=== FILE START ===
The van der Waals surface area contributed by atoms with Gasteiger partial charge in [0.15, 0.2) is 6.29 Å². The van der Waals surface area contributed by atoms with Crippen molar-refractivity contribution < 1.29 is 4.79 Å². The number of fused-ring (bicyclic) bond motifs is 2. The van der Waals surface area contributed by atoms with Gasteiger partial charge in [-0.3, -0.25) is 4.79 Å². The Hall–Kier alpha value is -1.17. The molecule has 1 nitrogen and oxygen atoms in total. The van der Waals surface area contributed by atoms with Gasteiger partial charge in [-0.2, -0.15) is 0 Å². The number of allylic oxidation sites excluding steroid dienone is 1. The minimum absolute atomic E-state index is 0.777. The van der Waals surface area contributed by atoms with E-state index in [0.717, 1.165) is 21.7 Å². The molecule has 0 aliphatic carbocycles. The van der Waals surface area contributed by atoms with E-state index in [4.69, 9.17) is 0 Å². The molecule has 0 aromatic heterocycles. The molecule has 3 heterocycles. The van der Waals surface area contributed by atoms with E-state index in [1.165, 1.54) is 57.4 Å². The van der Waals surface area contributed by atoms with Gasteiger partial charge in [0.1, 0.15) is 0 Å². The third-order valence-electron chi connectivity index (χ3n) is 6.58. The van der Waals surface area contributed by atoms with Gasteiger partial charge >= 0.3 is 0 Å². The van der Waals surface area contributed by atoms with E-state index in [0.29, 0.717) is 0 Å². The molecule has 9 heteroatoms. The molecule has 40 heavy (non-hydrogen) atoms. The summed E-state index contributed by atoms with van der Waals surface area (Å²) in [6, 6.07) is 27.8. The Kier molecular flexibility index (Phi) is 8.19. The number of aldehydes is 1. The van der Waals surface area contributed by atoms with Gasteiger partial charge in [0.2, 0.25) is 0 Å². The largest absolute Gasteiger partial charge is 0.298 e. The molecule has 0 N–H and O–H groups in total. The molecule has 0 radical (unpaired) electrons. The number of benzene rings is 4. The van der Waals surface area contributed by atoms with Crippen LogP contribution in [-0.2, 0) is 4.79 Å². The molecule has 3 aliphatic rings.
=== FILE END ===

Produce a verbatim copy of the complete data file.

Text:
The van der Waals surface area contributed by atoms with Gasteiger partial charge in [0.15, 0.2) is 6.29 Å². The van der Waals surface area contributed by atoms with Crippen molar-refractivity contribution < 1.29 is 4.79 Å². The number of fused-ring (bicyclic) bond motifs is 2. The van der Waals surface area contributed by atoms with Gasteiger partial charge in [-0.3, -0.25) is 4.79 Å². The Hall–Kier alpha value is -1.17. The molecule has 1 nitrogen and oxygen atoms in total. The van der Waals surface area contributed by atoms with Gasteiger partial charge in [-0.2, -0.15) is 0 Å². The number of allylic oxidation sites excluding steroid dienone is 1. The minimum absolute atomic E-state index is 0.777. The van der Waals surface area contributed by atoms with E-state index in [0.717, 1.165) is 21.7 Å². The molecule has 0 aliphatic carbocycles. The van der Waals surface area contributed by atoms with E-state index in [4.69, 9.17) is 0 Å². The molecule has 0 aromatic heterocycles. The molecule has 3 heterocycles. The van der Waals surface area contributed by atoms with E-state index in [1.165, 1.54) is 57.4 Å². The van der Waals surface area contributed by atoms with Gasteiger partial charge in [0.1, 0.15) is 0 Å². The third-order valence-electron chi connectivity index (χ3n) is 6.58. The van der Waals surface area contributed by atoms with Gasteiger partial charge >= 0.3 is 0 Å². The van der Waals surface area contributed by atoms with E-state index in [0.29, 0.717) is 0 Å². The molecule has 9 heteroatoms. The molecule has 40 heavy (non-hydrogen) atoms. The summed E-state index contributed by atoms with van der Waals surface area (Å²) in [6, 6.07) is 27.8. The Kier molecular flexibility index (Phi) is 8.19. The number of aldehydes is 1. The van der Waals surface area contributed by atoms with Gasteiger partial charge in [0.2, 0.25) is 0 Å². The largest absolute Gasteiger partial charge is 0.298 e. The molecule has 0 N–H and O–H groups in total. The molecule has 0 radical (unpaired) electrons. The number of benzene rings is 4. The van der Waals surface area contributed by atoms with Crippen LogP contribution in [-0.2, 0) is 4.79 Å². The molecule has 3 aliphatic rings.